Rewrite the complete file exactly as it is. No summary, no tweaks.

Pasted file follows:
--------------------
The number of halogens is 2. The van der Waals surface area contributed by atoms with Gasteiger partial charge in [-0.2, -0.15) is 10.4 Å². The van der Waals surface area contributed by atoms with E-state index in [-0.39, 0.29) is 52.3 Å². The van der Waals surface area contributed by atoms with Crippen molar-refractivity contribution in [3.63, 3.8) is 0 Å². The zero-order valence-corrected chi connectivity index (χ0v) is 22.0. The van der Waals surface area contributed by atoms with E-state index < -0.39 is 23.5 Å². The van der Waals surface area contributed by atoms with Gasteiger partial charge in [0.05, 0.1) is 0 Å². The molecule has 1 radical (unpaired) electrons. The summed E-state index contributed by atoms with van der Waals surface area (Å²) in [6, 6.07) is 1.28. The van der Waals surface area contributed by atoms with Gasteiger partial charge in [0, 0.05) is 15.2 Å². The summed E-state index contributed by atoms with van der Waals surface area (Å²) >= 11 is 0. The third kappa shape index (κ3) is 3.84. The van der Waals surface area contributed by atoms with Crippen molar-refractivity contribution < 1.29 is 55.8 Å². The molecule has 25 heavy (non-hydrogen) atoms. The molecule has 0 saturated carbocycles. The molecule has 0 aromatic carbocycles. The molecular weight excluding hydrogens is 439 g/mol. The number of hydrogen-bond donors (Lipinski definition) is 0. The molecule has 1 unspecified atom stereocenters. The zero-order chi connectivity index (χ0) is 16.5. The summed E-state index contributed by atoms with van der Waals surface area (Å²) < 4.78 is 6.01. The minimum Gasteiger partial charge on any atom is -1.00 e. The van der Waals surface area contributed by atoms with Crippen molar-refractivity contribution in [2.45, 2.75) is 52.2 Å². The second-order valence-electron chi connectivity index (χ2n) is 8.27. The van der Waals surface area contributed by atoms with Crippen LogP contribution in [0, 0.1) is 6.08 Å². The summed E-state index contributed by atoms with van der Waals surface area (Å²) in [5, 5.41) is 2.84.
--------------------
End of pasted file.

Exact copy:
The number of halogens is 2. The van der Waals surface area contributed by atoms with Gasteiger partial charge in [-0.2, -0.15) is 10.4 Å². The van der Waals surface area contributed by atoms with E-state index in [-0.39, 0.29) is 52.3 Å². The van der Waals surface area contributed by atoms with Crippen molar-refractivity contribution in [3.63, 3.8) is 0 Å². The zero-order valence-corrected chi connectivity index (χ0v) is 22.0. The van der Waals surface area contributed by atoms with E-state index < -0.39 is 23.5 Å². The van der Waals surface area contributed by atoms with Gasteiger partial charge in [0.05, 0.1) is 0 Å². The molecule has 1 radical (unpaired) electrons. The summed E-state index contributed by atoms with van der Waals surface area (Å²) in [6, 6.07) is 1.28. The van der Waals surface area contributed by atoms with Gasteiger partial charge in [0, 0.05) is 15.2 Å². The summed E-state index contributed by atoms with van der Waals surface area (Å²) >= 11 is 0. The third kappa shape index (κ3) is 3.84. The van der Waals surface area contributed by atoms with Crippen molar-refractivity contribution < 1.29 is 55.8 Å². The molecule has 25 heavy (non-hydrogen) atoms. The molecule has 0 saturated carbocycles. The molecule has 0 aromatic carbocycles. The molecular weight excluding hydrogens is 439 g/mol. The number of hydrogen-bond donors (Lipinski definition) is 0. The molecule has 1 unspecified atom stereocenters. The zero-order chi connectivity index (χ0) is 16.5. The summed E-state index contributed by atoms with van der Waals surface area (Å²) < 4.78 is 6.01. The minimum Gasteiger partial charge on any atom is -1.00 e. The van der Waals surface area contributed by atoms with Crippen molar-refractivity contribution in [2.45, 2.75) is 52.2 Å². The second-order valence-electron chi connectivity index (χ2n) is 8.27. The van der Waals surface area contributed by atoms with Crippen LogP contribution in [0, 0.1) is 6.08 Å². The summed E-state index contributed by atoms with van der Waals surface area (Å²) in [5, 5.41) is 2.84.